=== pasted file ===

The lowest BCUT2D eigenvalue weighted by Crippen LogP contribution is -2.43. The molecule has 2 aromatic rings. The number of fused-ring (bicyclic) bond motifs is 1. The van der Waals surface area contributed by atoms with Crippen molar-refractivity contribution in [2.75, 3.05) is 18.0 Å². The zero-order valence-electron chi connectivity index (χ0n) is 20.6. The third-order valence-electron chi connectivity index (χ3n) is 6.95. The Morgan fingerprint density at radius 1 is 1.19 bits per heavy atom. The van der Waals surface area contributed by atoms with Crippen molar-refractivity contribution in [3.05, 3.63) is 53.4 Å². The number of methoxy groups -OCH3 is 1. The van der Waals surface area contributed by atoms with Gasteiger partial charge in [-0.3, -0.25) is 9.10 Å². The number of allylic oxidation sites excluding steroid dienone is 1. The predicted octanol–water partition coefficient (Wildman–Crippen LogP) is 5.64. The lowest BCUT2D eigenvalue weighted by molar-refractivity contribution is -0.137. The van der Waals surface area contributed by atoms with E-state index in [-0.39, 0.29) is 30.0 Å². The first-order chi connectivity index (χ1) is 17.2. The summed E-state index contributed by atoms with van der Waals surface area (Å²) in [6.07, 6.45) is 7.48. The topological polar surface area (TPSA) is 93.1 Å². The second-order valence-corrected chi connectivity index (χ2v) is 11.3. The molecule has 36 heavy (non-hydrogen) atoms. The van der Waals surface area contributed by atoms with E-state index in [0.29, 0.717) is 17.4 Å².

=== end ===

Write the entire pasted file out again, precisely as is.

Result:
The lowest BCUT2D eigenvalue weighted by Crippen LogP contribution is -2.43. The molecule has 2 aromatic rings. The number of fused-ring (bicyclic) bond motifs is 1. The van der Waals surface area contributed by atoms with Crippen molar-refractivity contribution in [2.75, 3.05) is 18.0 Å². The zero-order valence-electron chi connectivity index (χ0n) is 20.6. The third-order valence-electron chi connectivity index (χ3n) is 6.95. The Morgan fingerprint density at radius 1 is 1.19 bits per heavy atom. The van der Waals surface area contributed by atoms with Crippen molar-refractivity contribution in [3.05, 3.63) is 53.4 Å². The number of methoxy groups -OCH3 is 1. The van der Waals surface area contributed by atoms with Gasteiger partial charge in [-0.3, -0.25) is 9.10 Å². The number of allylic oxidation sites excluding steroid dienone is 1. The predicted octanol–water partition coefficient (Wildman–Crippen LogP) is 5.64. The lowest BCUT2D eigenvalue weighted by molar-refractivity contribution is -0.137. The van der Waals surface area contributed by atoms with E-state index in [-0.39, 0.29) is 30.0 Å². The first-order chi connectivity index (χ1) is 17.2. The summed E-state index contributed by atoms with van der Waals surface area (Å²) in [6.07, 6.45) is 7.48. The topological polar surface area (TPSA) is 93.1 Å². The second-order valence-corrected chi connectivity index (χ2v) is 11.3. The molecule has 36 heavy (non-hydrogen) atoms. The van der Waals surface area contributed by atoms with E-state index in [0.29, 0.717) is 17.4 Å².